Do we ever truly disconnect?

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Image courtesy of Stuart Miles / FreeDigitalPhotos.net

Have you ever stopped to think whether you are ever truly disconnected?

Many of us are never disconnected for longer than a few hours thanks to our smartphones and other mobile devices. In addition to text messages and calls, we also receive emails, and real time notifications from our social media accounts and apps.

If we have a spare few minutes, many of us will use that time to check our phone for updates. In that sense, we are still connected wherever we go – with a few exceptions of course: for example, it’s a little difficult to stay connected during your morning swim. However, this period of disconnectedness is often for a limited time.

How about you – do you ever take the time to purposefully disconnect?

How about when you go on holiday – do you disconnect from everything? perhaps just social media and email? or do you stay fully connected the whole time?

How do you think always being connected makes you feel on a daily basis? Does it provide comfort and positive feelings of being connected to others or do you feel it provides a distraction from other things in life or interrupts your relaxation time?

What do you think drives people to stay connected? Is it…

  • social pressure – a feeling that it’s expected?
  • the desire to be involved and a fear of missing out?’
  • a necessity for work?
  • a source of enjoyment?
  • a habit?
  • an addiction?

I look forward to connecting with you and hearing your thoughts…

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7 responses to “Do we ever truly disconnect?

  1. I think that performing different “online” behaviors may have different reasons. For example, I check my work email to make sure that I am up to date on what needs to be done for tomorrow and future days. I check personal email to see if there’s anything fun there such as an email from a friend. I check my blog email address to quickly post comments. So maybe for me all of it is “staying on top of what I feel needs to be done” even with personal email (i.e., emailing back friends quickly so that they will continue to email me).

  2. I take off 2 days at least once a quarter. No phone, no internet, no television, no radio, and no talking. It’s a magical experience that resets and refreshes me.

    I’d like to do it once a month, but can’t seem to make it a priority. My goal is every other month, which suits my hubby just fine. He hates it when I’m quiet. 🙂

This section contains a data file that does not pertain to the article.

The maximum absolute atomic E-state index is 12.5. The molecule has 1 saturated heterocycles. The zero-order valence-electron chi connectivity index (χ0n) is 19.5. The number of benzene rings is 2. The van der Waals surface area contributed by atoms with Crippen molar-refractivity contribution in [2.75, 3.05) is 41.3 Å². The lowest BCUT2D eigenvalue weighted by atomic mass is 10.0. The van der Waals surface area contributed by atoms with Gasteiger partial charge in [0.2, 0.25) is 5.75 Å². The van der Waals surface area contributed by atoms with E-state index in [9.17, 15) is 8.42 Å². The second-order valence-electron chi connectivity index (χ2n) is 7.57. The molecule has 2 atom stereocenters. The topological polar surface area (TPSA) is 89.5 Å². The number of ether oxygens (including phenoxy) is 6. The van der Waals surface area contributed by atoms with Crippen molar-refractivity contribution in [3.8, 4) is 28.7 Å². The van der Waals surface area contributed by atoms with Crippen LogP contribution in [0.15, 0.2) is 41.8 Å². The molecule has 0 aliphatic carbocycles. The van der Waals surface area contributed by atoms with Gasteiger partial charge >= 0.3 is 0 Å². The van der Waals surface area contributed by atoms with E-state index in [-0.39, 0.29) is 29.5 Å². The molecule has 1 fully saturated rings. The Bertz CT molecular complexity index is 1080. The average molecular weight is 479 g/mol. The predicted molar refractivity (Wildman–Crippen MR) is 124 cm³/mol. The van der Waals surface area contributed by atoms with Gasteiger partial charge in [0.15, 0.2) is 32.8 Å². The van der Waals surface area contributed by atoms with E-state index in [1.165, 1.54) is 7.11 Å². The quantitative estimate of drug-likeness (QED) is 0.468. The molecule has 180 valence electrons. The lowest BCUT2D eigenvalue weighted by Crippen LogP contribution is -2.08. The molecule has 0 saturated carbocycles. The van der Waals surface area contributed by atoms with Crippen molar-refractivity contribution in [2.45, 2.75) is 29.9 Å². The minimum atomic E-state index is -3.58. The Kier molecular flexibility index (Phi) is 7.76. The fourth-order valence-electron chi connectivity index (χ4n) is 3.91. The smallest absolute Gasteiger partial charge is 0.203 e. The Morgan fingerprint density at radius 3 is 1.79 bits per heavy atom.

3. Now there is a thought..

    We never really disconnect do we? Even when we sleep we are still connected..still thinking… still deciding what to do tommorrow.. the next day.. The only way to truly turn off is in my humble opinion a brain transplant lol

  4. I don’t think I’m ever truly disconnected, but now I’m seeing a need for it. I always have my phone by my side, and I work several hours a day on my laptop, working on my website, checking emails etc. I think it would be nice to take a secluded vacation, with no technology, and no talking. That would be glorious, although I wouldn’t want to do it more than a few days. 🙂

  5. Perhaps it is a product of my age, but I feel really strongly that all my devices are there for my convenience. So while I will admit to wasting time on social media regularly, I also often totally disconnect. I have for years, even to the point of not answering my phone if I am eating, or visiting, or even just enjoying a good book and don;’t want the disruption. It is very rare that I have disconnected for a longer period, like a few days, and come back to find I have missed something totally vital!

  6. I think that too many peopel feel that their life would end if they don’t check their phone or email every few seconds. I have just recently turned off the notification sound on my emails and find that I am able to concentrate on what I am doing much better. Before, everytime the email pinged I just had to take a look!!!

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